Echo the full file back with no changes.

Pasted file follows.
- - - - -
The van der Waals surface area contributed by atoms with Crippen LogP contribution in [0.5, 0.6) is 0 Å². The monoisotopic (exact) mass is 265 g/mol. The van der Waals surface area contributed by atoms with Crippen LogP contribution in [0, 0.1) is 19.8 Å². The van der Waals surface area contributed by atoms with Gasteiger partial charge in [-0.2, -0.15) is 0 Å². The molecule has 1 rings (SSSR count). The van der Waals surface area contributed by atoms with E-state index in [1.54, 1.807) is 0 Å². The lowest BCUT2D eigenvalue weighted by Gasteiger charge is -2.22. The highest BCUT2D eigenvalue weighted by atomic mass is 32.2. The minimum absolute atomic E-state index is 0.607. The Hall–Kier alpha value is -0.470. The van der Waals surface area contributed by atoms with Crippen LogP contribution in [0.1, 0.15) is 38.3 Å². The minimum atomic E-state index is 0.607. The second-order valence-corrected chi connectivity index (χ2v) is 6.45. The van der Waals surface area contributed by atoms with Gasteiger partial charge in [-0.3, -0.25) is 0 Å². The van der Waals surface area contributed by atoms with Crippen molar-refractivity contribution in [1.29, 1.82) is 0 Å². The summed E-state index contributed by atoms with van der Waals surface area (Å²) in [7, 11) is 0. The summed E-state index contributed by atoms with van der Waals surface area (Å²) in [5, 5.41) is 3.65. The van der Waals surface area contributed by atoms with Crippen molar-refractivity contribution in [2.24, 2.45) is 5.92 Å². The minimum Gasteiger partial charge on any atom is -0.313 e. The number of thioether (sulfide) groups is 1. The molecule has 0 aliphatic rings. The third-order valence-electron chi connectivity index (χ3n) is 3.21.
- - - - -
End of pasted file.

The van der Waals surface area contributed by atoms with Crippen LogP contribution in [0.5, 0.6) is 0 Å². The monoisotopic (exact) mass is 265 g/mol. The van der Waals surface area contributed by atoms with Crippen LogP contribution in [0, 0.1) is 19.8 Å². The van der Waals surface area contributed by atoms with Gasteiger partial charge in [-0.2, -0.15) is 0 Å². The molecule has 1 rings (SSSR count). The van der Waals surface area contributed by atoms with E-state index in [1.54, 1.807) is 0 Å². The lowest BCUT2D eigenvalue weighted by Gasteiger charge is -2.22. The highest BCUT2D eigenvalue weighted by atomic mass is 32.2. The minimum absolute atomic E-state index is 0.607. The Hall–Kier alpha value is -0.470. The van der Waals surface area contributed by atoms with Crippen LogP contribution in [0.1, 0.15) is 38.3 Å². The minimum atomic E-state index is 0.607. The second-order valence-corrected chi connectivity index (χ2v) is 6.45. The van der Waals surface area contributed by atoms with Gasteiger partial charge in [-0.3, -0.25) is 0 Å². The van der Waals surface area contributed by atoms with Crippen molar-refractivity contribution in [1.29, 1.82) is 0 Å². The summed E-state index contributed by atoms with van der Waals surface area (Å²) in [7, 11) is 0. The summed E-state index contributed by atoms with van der Waals surface area (Å²) in [5, 5.41) is 3.65. The van der Waals surface area contributed by atoms with Crippen molar-refractivity contribution in [2.24, 2.45) is 5.92 Å². The minimum Gasteiger partial charge on any atom is -0.313 e. The number of thioether (sulfide) groups is 1. The molecule has 0 aliphatic rings. The third-order valence-electron chi connectivity index (χ3n) is 3.21.